I take off and get clearance into the overlying class C airspace, then continuing eastbound I clear the zone. I tell the controller that I'll be returning in about six hours and ask if I should keep the transponder code. He replies enthusiastically in the affirmative and clears me en route.
Ahead and above I see an airplane, about Dash-8 proportions, on a trajectory that will bring it into Edmonton. It's not that far above me and I'm surprised that the terminal controller didn't point it out to me before clearing me en route. They usually point out airplanes you can see, even if they aren't a traffic conflict. In the same instant that I see it, I suddenly realize that my initial understanding of the perspective was completely wrong. It isn't a larger fast airplane far away. It's a glider, right there, moving slowly, just above me, and there's another one below and to the left. They are white with no markings, making them harder to see against sky. Perhaps they were below my field of vision a moment ago. I dodge right and flash past them, wondering if they saw or heard me. I almost hope not. I imagine it's hard to change your underwear midflight in a glider.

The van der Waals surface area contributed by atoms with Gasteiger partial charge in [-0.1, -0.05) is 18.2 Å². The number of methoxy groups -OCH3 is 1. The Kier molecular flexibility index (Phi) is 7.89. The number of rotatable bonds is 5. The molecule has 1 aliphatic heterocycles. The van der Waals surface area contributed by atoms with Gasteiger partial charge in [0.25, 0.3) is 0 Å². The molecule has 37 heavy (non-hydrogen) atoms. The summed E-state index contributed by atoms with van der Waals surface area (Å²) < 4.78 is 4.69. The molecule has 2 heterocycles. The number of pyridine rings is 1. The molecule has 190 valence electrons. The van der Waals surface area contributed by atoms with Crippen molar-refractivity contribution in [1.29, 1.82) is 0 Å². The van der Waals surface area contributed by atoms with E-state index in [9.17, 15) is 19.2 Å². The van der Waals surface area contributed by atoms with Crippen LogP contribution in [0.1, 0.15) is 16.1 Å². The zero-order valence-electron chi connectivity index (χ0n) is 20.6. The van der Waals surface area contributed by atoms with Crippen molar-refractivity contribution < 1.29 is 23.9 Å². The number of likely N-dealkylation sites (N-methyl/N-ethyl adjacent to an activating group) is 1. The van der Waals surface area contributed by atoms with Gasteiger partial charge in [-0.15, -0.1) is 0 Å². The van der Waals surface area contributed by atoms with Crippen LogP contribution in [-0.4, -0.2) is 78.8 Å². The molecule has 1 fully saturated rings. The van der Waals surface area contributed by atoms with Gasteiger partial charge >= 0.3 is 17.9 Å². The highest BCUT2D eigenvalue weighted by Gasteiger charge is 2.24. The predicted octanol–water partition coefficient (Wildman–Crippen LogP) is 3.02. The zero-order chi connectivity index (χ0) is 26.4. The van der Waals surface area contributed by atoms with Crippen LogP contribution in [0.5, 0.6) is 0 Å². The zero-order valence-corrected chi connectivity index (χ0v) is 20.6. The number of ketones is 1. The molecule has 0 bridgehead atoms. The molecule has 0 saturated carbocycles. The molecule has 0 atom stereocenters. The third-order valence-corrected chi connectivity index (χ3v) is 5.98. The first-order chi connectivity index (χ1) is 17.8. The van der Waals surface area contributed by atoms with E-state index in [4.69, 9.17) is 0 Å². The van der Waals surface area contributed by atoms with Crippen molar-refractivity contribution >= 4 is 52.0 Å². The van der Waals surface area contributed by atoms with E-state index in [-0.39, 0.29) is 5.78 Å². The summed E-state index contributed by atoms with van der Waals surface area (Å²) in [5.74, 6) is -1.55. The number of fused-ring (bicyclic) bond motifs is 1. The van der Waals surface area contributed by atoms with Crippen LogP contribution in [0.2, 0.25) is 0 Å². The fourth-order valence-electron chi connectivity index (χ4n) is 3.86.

I have engines and they don't, so they have the right of way, and of course I willingly cede it, but that was close. Had I struck one, it would be lucky (like this case) if either of us had survived. Aircraft are designed to withstand weather and normal inflight stresses, but not impacts. See and avoid is the rule, but you have to see first. I actually knew there were gliders in the area, because I read the CFS entry for the airport, when I was looking for possible alternate landing and fuelling spots. And today is a Saturday, so the weekend flyers are out.
I made a call on the frequency of the glider port and on 126.7, but never heard any glider traffic, and I never saw a glider there again, even though I was back and forth over that spot several times on the weekend. Perhaps they didn't have electrical systems, so no transponders or radios. I guess that's a lot of weight for a glider to carry, too.